Spinal cord biopsy findings of anti-aquaporin-4 antibody-negative recurrent longitudinal myelitis in a patient with sicca symptoms and hepatitis C viral infection.

By London Spine

Spinal cord biopsy findings of anti-aquaporin-4 antibody-negative recurrent longitudinal myelitis in a patient with sicca symptoms and hepatitis C viral infection.

Neuropathology. 2009 Aug;29(4):472-9

Authors: Takahashi-Fujigasaki J, Takagi S, Sakamoto T, Inoue K

We describe the pathological features of a spinal cord biopsy from a 69-year-old woman with anti-aquaporin-4 antibody-negative recurrent longitudinal myelitis. Spinal cord MRI showed T2 high-intensity lesions with strong gadolinium enhancement, when episodes of sensory-motor impairment were repeated. The radiological abnormality was corrected by corticosteroid administration, but improvement of the symptoms was minimal. Although the patient had sicca symptoms and fulfilled four of the diagnostic criteria for Sjögren syndrome, the diagnosis was excluded, because of infection with hepatitis C virus, an exclusion criterion of Sjögren syndrome. In the spinal cord lesions, necrotic changes affected both myelin and axons. Infiltrating lymphocytes were predominantly T-cells. The proliferation of small vessels with hyalinization and concomitant occlusive change was remarkable. These pathological findings resembled those previously reported in Sjögren syndrome. Ultrastructurally, the endothelial cells of the small vessels showed features of activated cells and contained vesiculo-tubular structures in the cytoplasm, indicating that increased blood-brain barrier (BBB) permeability might contribute to pathogenesis. We speculated that increased BBB permeability and T-cell entry in the spinal parenchyma triggered pathological reactions resulting in necrotic changes in the spinal cord. Obstruction of small vessels might add ischemic damage to the lesions. The clinical course and pathological findings indicated that damage progressed rapidly in the spinal cord and was irreversible. The lesions apparently differed from typical demyelination plaques. Faced with such spinal cord lesions, a preventive therapeutic approach is necessary to avoid attack-associated disability.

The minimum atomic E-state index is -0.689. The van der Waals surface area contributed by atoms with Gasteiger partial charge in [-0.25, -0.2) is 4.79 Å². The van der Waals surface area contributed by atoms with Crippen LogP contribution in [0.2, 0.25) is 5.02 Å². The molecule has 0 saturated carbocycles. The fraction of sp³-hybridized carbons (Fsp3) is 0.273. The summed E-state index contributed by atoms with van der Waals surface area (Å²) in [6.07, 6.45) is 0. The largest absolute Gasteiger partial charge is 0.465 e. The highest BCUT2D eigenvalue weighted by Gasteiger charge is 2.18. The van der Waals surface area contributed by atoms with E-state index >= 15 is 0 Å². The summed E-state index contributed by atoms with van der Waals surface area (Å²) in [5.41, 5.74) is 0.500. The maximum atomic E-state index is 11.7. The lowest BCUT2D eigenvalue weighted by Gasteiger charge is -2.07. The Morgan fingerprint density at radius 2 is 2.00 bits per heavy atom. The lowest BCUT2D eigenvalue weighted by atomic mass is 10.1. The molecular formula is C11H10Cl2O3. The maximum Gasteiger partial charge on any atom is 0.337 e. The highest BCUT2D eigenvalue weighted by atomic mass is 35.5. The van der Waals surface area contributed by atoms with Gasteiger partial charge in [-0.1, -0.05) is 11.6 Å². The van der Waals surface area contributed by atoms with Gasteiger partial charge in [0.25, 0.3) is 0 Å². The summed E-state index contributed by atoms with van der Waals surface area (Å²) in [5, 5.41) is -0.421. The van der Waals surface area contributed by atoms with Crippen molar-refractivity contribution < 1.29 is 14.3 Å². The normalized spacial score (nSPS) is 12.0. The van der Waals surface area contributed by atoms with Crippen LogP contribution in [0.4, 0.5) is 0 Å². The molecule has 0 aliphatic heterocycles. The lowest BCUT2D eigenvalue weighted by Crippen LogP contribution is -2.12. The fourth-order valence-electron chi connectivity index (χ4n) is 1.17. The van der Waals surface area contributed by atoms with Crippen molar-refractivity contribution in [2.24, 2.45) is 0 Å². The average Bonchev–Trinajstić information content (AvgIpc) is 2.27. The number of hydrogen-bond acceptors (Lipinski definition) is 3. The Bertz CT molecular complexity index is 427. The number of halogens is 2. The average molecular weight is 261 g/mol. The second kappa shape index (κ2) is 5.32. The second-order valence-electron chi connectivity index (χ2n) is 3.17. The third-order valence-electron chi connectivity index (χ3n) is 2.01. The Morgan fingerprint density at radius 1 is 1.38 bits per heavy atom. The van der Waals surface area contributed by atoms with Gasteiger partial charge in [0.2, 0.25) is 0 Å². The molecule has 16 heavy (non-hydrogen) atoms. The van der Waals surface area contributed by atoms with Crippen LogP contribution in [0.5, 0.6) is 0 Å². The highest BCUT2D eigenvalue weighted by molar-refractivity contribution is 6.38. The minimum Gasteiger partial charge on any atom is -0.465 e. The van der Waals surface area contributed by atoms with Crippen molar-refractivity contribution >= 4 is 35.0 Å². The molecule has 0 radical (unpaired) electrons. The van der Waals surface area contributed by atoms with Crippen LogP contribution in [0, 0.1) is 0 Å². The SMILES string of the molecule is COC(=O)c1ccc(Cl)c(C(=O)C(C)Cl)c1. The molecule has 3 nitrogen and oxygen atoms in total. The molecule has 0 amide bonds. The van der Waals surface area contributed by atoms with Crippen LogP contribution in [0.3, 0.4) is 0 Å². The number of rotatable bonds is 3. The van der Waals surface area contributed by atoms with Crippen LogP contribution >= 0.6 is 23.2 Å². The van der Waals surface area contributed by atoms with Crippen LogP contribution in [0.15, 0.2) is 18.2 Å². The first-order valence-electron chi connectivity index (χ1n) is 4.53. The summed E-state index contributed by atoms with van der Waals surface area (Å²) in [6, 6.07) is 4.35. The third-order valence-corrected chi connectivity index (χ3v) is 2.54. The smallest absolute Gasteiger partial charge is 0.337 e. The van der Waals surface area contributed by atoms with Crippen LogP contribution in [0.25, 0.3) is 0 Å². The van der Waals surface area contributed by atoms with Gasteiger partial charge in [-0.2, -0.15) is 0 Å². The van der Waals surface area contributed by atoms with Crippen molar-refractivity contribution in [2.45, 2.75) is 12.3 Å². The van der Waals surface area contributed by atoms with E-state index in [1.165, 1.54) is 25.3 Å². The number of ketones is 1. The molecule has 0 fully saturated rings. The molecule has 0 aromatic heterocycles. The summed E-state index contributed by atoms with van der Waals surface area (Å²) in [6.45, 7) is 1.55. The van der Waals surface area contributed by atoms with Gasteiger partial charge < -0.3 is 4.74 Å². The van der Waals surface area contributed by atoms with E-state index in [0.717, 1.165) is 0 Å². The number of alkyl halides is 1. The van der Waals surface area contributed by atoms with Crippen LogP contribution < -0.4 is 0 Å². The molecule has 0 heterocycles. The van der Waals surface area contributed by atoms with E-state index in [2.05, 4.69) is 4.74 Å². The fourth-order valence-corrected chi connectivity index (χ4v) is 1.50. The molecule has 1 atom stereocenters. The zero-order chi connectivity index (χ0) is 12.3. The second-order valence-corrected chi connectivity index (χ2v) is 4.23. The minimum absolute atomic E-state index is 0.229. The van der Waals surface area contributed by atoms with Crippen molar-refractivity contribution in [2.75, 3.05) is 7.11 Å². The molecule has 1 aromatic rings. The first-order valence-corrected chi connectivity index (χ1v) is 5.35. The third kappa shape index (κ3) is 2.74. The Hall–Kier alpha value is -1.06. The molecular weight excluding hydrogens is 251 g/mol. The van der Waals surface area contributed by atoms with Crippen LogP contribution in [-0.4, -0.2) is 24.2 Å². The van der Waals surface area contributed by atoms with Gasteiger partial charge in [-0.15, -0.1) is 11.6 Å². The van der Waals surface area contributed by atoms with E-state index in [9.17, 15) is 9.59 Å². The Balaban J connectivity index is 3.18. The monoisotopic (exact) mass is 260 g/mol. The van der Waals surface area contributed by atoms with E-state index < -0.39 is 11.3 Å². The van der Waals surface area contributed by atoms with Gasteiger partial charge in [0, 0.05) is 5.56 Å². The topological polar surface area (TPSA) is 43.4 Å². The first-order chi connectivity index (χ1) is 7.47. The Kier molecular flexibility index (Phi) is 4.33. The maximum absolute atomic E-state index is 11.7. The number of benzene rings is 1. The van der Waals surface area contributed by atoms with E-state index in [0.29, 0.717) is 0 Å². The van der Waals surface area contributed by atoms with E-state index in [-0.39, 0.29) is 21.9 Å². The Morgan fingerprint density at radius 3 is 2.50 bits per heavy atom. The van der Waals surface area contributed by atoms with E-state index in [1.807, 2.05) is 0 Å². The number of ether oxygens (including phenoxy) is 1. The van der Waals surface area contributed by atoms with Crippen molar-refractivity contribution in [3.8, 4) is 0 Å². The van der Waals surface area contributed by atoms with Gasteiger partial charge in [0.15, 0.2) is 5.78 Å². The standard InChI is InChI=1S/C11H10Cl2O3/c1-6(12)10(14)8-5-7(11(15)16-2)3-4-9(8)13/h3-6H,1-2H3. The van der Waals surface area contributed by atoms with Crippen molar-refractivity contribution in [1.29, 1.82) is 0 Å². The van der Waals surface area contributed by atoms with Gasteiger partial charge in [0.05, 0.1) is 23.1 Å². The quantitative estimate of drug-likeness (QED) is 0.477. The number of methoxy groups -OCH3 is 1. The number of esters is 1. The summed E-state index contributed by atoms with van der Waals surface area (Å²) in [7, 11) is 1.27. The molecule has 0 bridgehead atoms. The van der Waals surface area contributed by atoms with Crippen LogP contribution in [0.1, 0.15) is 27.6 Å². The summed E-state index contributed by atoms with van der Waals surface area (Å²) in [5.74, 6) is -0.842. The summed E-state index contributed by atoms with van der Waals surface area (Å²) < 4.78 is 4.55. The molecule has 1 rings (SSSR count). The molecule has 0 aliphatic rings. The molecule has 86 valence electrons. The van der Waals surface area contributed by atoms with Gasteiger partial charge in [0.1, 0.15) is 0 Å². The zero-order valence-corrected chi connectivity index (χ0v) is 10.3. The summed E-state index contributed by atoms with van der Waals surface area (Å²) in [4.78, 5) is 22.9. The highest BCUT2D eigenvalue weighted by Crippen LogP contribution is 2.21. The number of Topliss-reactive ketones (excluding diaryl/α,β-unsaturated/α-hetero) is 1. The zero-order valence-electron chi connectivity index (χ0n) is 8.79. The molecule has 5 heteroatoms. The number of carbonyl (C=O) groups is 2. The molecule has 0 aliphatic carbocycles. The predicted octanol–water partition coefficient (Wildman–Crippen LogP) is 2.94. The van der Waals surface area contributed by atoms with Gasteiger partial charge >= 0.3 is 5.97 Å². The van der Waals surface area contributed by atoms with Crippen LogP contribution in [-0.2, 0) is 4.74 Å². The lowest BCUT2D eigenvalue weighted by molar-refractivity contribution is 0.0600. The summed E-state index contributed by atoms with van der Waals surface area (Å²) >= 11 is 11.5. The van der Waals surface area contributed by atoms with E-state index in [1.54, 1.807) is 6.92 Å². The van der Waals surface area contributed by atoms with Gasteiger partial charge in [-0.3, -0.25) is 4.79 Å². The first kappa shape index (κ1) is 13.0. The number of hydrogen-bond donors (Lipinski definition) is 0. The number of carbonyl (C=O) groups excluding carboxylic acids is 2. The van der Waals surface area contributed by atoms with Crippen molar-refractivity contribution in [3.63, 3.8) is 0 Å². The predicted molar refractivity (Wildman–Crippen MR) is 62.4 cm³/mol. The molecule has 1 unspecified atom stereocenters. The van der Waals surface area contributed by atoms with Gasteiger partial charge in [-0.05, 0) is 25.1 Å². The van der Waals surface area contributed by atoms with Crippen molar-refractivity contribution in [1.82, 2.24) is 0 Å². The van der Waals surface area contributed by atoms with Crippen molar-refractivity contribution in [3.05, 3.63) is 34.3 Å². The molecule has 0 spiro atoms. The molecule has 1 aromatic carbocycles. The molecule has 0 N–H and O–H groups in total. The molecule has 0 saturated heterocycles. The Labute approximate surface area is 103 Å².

PMID: 18992010 [PubMed – indexed for MEDLINE]